Monday, August 12, 2013

Film Review: We're the Millers

Cards on the table: I have a strong aversion to the stoner genre.

Maybe its that I work in a high school where I can see the corrupting, or at the very least corrosive effects pot.  So the premise for the new stoner film, We're the Millers, was a tough sell.

In reviewing this movie it is impossible to get beyond its thematic schizophrenia regarding traditional family life and stoner culture.  The movie centers around David Clark (an hilarious Jason Sudeikis) as a loser pot dealer who lives like he's still in his college years even though most of the people his age have grown up to careers and families.  The movie tries to make him a "likable" drug dealer by keeping to a code of not selling to kids, that includes the 18-year-old latch key dork in his building Kenny (Will Poulter).  The two of them try to help a street kid, Casey (Emma Roberts), from being harassed by street punks, but he gets robbed by them of his entire stash and savings.  When his supplier finds out, David is forced to drive up a shipment of drugs from Mexico.  In order to do this, he gets his stripper neighbor Rose (Jennifer Anniston), Kenny, and Casey to pretend to me a loveably bland family: the Millers.  The plan is to use this subterfuge to cross over the border without suspicion.

On the plus side, the cast is great.  Sudeikis makes the most of his leading man status by cracking wise early and often to make him likable as all get-out.  Poulter, who is probably most recognized as Edmund from the 3rd Narnia movie, also infuses his character with such goofy earnestness that lights up his scenes.  Anniston layers her humor with a lot of rage.  Her Rose hates her life, she hates that she's a stripper, and she hates that she's broke.  That venom bubbles over hilariously at Sudeikis, with whom she has a wonderful love/hate chemistry.  Roberts acts as the cynical gadfly, but it is fun to watch those layers slowly peal off as she enjoys her fake family a little too much.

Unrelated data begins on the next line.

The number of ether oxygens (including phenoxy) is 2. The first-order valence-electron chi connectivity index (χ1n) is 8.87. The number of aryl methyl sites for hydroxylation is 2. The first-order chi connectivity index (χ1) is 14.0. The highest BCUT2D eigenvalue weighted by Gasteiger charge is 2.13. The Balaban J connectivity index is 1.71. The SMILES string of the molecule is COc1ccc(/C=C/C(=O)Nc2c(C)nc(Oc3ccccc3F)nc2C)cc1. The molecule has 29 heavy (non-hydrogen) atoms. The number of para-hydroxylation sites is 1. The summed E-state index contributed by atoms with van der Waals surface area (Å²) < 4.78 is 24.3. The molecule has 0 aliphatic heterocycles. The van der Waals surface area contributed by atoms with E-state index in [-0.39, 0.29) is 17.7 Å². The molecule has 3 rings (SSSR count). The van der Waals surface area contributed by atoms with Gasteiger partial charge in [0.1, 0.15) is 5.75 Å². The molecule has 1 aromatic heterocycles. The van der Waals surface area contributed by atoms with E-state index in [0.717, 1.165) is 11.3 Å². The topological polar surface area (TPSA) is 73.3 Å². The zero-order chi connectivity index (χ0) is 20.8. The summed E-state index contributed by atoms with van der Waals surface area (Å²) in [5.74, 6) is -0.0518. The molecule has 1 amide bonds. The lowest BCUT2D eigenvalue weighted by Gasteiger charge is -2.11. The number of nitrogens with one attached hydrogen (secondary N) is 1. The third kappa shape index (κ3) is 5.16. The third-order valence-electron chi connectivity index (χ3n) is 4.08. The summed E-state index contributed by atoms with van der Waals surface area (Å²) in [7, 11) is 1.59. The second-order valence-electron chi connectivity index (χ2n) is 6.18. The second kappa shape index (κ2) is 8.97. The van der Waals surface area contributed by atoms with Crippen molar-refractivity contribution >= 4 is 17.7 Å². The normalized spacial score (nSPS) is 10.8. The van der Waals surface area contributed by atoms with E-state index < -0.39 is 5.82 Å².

The hijinks are outrageous and often hilariously vulgar.  For example, Luis Guzman has a small part as a Mexican cop who shakes down the "Millers" for a payoff, either money or something... more intimate.  David casually tells Rose to take one for the team, but then the cop reveals that he would instead prefer more manly contact.  Rose then throws the David's words back at him.  The situation continues to escalate with more and more shock laughs.

Now, I don't have a problem with vulgarity in general, as long as it is intelligently used.  I never was a huge fan of the American Pie series because their gross out humor was shallow and evaporated once the shock wore off.  We're the Millers actually has some wit behind it and I laughed often during the film.  But is this a good movie?

The problem with answering that is the movie's thematic problem.  The movie is about a drug dealer using others to become a drug trafficker.  The drug trade is an ugly, life ruining business, that the movie goes out of the way to soften the characters.  David is forced to do this by more evil people.  Rose is only doing this because she quit stripping and has been evicted.  And the upper management of the drug cartel are shown to be horrid people.  But middle people like David, and the actual act of smoking pot is given a pass.

The movie's biggest problem is how it views the traditional family.  David chooses a caricature of the nuclear family because he sees it as the essence of lameness.  They encounter a red-state whitebread family on the road played by Nick Offerman and Katheryn Hahn and their geek daughter Molly C. Quinn.  They are portrayed as bland losers who have no spice in their lives.  But they are at their heart kind.

Throughout the movie David has to take the role of "dad" to Kenny.  And Rose tries to steer Casey towards good decisions like a mom (which Casey grows to like).  The movie clicks and is most likable when the characters stumble onto the joys of ordinary family life.  But the film keeps this ideal at arms length and continually ridicules it.  This isn't just a light-hearted ribbing.  It mocks the nature of simple family life while yearning for it.  Because of this, the characters never get to really and truly grow to the place the story is taking them.  The main characters are "too cool" to fully commit.

This unsatisfying thematic conflict leaves an awkwardly bad aftertaste after viewing We're the Millers, despite the genuinely funny moments to be had.

2 and 1/2 out of 5 stars.

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